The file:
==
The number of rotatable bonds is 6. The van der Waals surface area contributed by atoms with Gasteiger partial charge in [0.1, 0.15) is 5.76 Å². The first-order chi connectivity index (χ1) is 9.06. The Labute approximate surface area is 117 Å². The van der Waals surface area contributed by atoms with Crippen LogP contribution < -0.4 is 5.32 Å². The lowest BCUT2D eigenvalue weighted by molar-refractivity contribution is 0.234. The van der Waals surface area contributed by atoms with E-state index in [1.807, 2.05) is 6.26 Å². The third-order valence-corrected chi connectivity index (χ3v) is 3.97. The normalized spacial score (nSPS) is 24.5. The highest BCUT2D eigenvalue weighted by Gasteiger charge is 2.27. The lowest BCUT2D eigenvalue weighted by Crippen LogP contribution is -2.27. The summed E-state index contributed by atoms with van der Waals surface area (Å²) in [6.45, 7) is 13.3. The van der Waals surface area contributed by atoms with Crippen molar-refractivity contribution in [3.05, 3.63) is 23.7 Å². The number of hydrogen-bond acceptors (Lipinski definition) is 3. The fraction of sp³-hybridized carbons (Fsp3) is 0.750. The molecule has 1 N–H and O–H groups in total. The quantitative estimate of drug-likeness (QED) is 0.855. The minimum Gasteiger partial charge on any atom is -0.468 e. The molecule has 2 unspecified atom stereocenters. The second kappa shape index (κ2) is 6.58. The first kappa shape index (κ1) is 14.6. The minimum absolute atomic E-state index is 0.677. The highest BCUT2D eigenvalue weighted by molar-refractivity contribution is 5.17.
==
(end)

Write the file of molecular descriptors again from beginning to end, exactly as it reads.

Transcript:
The number of rotatable bonds is 6. The van der Waals surface area contributed by atoms with Gasteiger partial charge in [0.1, 0.15) is 5.76 Å². The first-order chi connectivity index (χ1) is 9.06. The Labute approximate surface area is 117 Å². The van der Waals surface area contributed by atoms with Crippen LogP contribution < -0.4 is 5.32 Å². The lowest BCUT2D eigenvalue weighted by molar-refractivity contribution is 0.234. The van der Waals surface area contributed by atoms with E-state index in [1.807, 2.05) is 6.26 Å². The third-order valence-corrected chi connectivity index (χ3v) is 3.97. The normalized spacial score (nSPS) is 24.5. The highest BCUT2D eigenvalue weighted by Gasteiger charge is 2.27. The lowest BCUT2D eigenvalue weighted by Crippen LogP contribution is -2.27. The summed E-state index contributed by atoms with van der Waals surface area (Å²) in [6.45, 7) is 13.3. The van der Waals surface area contributed by atoms with Crippen molar-refractivity contribution in [3.05, 3.63) is 23.7 Å². The number of hydrogen-bond acceptors (Lipinski definition) is 3. The fraction of sp³-hybridized carbons (Fsp3) is 0.750. The molecule has 1 N–H and O–H groups in total. The quantitative estimate of drug-likeness (QED) is 0.855. The minimum Gasteiger partial charge on any atom is -0.468 e. The molecule has 2 unspecified atom stereocenters. The second kappa shape index (κ2) is 6.58. The first kappa shape index (κ1) is 14.6. The minimum absolute atomic E-state index is 0.677. The highest BCUT2D eigenvalue weighted by molar-refractivity contribution is 5.17.